Church looks to rise from its ashes House of Prayer works to rebuild ANNAPOLIS/SOUTH COUNTY -- Davidsonville * Edgewater * Shady Side * Deale

December 30, 1992|By Angela Gambill | Angela Gambill,Staff Writer

In his Owensville basement, the Rev. William Pinkney III is building a new church from scratch -- a tiny scale model of his dreams.

In the year since fire gutted its building, the House of Prayer No. 1, a small nondenominational black church, has moved several times before settling in a borrowed church.

But the congregation's spirit has not wavered, says Mr. Pinkney. The 75-member congregation has grown in that year of wandering, adding members and reaching out to the community in new ways.

Now, members are planning to rebuild on the original site.

The miniature church complex, a 2-foot model on a plywood plank, shows a parsonage, a parking lot and a main building that would hold 200 members. Mr. Pinkney, 55, figures making the dream a reality will cost at least $300,000.

"Whooooh!" he says. "We sure don't have that money."

But they will, he says.

A year ago, even staying together seemed optimistic for the small congregation.

A self-described mixture of Baptist, Methodist and holiness churches, the congregation in southern Anne Arundel County lost its brick-and-stucco building in August 1991, when faulty wiring caused a two-alarm fire. The church on Sudley Road had not met building codes, so the congregation had not been able to purchase insurance.

No one was hurt in the fire, but nothing was left but the masonry walls. Fifty years of records, the wooden pews, two Hammond organs and a piano were destroyed.The damage was estimated at $75,000. The church had no money for rebuilding and no place to go.

But in the year since, the outpouring of concern from the community and other local churches has not wavered, says Mr. Pinkney and his wife, Izetta.

Neighboring churches gave money and offered help. "People have said, 'Use this, use that. It's no problem.' They've been very supportive," he says.

Still, it was not an easy year. The church first met in a tent on the property, a few yards from the heaps of black, singed bricks. Then it moved to a tiny building behind the church, which had been the original meeting place of the congregation 50 years ago.

Only about 40 people could fit in that space, so the congregation found an unused Episcopal church in Shady Side it could rent from the Diocese of Maryland.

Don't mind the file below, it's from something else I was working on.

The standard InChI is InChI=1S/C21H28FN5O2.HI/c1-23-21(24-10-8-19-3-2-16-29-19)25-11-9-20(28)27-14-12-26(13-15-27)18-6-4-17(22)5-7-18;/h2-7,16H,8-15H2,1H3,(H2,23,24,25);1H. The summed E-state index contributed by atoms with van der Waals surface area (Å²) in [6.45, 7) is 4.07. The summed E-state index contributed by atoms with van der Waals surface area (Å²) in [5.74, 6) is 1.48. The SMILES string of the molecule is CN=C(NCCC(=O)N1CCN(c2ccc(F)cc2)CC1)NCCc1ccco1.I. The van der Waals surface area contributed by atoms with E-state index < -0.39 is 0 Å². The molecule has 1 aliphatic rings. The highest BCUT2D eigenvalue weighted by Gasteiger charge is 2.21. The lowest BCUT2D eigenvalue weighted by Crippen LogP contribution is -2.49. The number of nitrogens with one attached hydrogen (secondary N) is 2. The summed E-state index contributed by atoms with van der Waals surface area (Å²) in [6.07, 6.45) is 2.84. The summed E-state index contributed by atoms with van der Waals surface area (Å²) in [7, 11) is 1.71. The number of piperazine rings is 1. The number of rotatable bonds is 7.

Personal hardship added to the church's burdens. Mrs. Pinkney suffered two heart attacks in the past year, making it difficult for the once-busy woman to walk, cook or even write a letter.

"I feel like another person," she says. "I can't do the things I'm used to doing, and that depresses me. But the church is doing real nicely."

Despite the difficulties, the House of Prayer has added about 20 members to its original 50. It has increased community outreach as well, says Mr. Pinkney, who works at Howard University and receives no salary from the church.

The church has always maintained a "help closet" on the premises, he says. "In church, if someone needs a coat, you go back and get it, and it doesn't cost you a dime. You need food, you get that. We have household items, too."

Last summer, church members started a new program and donated so much food the church didn't know what to do with it.

"Practically every Sunday, we had loads of bread, sweet potatoes, white potatoes, cabbages," says Mr. Pinkney. "We had 50 sacks of potatoes left over. We distributed them to other churches in the area, then took a truck to Annapolis apartment complexes and gave them away. This happened week after week."

The House of Prayer wants to continue and expand work for the needy, and it also would like to buy a used van to transport people who need a ride to church.

But the foremost goal for the congregation and Mr. Pinkney is building a sanctuary. The Episcopal church they are renting on Snug Harbor Road is a "beautiful building," but doesn't have a parking lot, Mr. Pinkney says. The church borrows the lot of a nearby Kiwanis Club, but it has only about 15 spaces, which isn't enough even for the existing congregation.

So church members want to build their own place.

The church received county approval for initial ground testing and hired an architect. Building plans should be completed in early 1993.

"I'm putting this together with my own hands," Mr. Pinkney says of the scale model. "It will look like just what we want; I'm even going to do the landscaping."

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